1960s Custom T-Bird for sale




Built for Jimmy Giminez by Joe Ortiz and Tony Del Rio from Hayward, California over a two year period. This historical custom won big awards at the Grand National Car Show in 1962. (UPDATE, August 19, Auction has ended reserve was not met, car did not sell)

The completely restyled front end features two grille cavities encompassing the Edsel quad lights. All body seams have been hammer-welded to avoid an excess of leading. The rear has been extended 18 inches in a unique manner. The tunneled fins house 59 Merc blinkers. The interior uses two streamlined head rests which were created from headlight buckets. Jerry Sahagon was responsible for the original interior.



This is how Jimmy’s 1956 T-Bird looked in the early 1960’s when it was displayed at the famous car shows.

The car is completely rebuilt in recent years by Ron Bueno and unfortunately updated with some modern stuff. But most of that can be removed and the car can be brought back to how it looked in the early 1960’s.






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Rik Hoving

Rik is the CCC editor in chief. As a custom car historian he is researching custom car history for many years. In 2004 he started the Custom Car Photo Archive that has become a place of joy for many custom car enthousiasts. Here at CCC Rik will bring you inspiring articles on the history of custom cars and builders. Like a true photo detective he will show us what's going on in all those amazing photos. He will write stories about everything you want to know in the realm of customizing. In daily life Rik is a Graphic Designer. He is married to the CCC webmaster and the father of a 10 year old son (they are both very happy with his excellent cooking skills)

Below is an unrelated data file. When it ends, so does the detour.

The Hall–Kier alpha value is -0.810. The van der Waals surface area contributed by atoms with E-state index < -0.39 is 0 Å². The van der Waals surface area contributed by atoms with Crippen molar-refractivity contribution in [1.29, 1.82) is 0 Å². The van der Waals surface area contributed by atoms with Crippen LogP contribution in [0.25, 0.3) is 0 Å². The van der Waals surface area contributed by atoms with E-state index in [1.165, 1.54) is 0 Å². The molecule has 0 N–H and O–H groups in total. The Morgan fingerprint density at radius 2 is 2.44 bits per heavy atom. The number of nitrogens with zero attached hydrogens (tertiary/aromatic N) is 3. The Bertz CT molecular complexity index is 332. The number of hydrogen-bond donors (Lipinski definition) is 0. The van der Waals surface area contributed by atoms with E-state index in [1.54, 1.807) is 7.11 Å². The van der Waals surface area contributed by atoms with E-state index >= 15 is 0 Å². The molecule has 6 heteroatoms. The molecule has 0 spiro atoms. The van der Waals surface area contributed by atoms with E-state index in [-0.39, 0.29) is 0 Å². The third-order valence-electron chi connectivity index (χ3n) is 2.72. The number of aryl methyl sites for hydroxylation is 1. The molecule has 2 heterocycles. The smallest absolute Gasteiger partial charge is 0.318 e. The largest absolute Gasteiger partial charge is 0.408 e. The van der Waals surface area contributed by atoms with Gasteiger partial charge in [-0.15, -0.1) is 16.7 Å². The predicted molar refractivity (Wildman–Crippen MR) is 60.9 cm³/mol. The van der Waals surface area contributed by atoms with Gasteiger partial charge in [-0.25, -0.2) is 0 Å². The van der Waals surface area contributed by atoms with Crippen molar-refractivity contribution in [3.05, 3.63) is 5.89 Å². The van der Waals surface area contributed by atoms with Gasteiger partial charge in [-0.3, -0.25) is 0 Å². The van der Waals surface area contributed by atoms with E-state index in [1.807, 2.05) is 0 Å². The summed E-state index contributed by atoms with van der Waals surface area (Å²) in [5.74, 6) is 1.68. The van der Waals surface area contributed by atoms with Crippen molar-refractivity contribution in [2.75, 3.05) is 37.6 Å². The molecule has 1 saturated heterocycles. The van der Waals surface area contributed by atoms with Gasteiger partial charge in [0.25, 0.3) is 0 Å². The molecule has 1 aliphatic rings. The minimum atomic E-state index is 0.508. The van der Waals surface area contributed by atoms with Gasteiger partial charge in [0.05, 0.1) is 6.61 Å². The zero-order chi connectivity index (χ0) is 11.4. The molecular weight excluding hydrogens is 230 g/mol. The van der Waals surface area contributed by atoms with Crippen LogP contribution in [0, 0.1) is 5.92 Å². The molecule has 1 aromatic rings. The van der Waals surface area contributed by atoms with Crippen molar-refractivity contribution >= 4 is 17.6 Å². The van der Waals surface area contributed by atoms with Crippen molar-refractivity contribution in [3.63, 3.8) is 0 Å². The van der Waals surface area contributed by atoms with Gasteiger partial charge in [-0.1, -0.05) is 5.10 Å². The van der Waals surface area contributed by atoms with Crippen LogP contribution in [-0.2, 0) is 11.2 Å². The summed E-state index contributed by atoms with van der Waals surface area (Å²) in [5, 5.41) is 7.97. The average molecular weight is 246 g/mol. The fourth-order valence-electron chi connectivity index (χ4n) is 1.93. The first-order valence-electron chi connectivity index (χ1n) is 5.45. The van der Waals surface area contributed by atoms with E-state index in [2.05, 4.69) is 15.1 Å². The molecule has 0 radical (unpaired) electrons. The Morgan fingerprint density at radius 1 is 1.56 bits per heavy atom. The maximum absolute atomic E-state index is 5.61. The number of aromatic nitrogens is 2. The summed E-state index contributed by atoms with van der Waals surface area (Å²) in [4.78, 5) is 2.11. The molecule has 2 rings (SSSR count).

2 thoughts on “1960s Custom T-Bird for sale

  • August 3, 2013 at 16:19

    I remember this Thunderbird well.
    It’s styling was way ahead of it’s time.
    It is still a beautiful custom.
    Thanks for sharing.

  • August 4, 2013 at 06:00

    I saw this beauty in person, I can’t remember where but it was purple. In the rear view photograph, if only the photographer saw the view I did. Imagine standing about 1 foot away from the trunk, look down, and the three edges are floating in space. It was a work of art.

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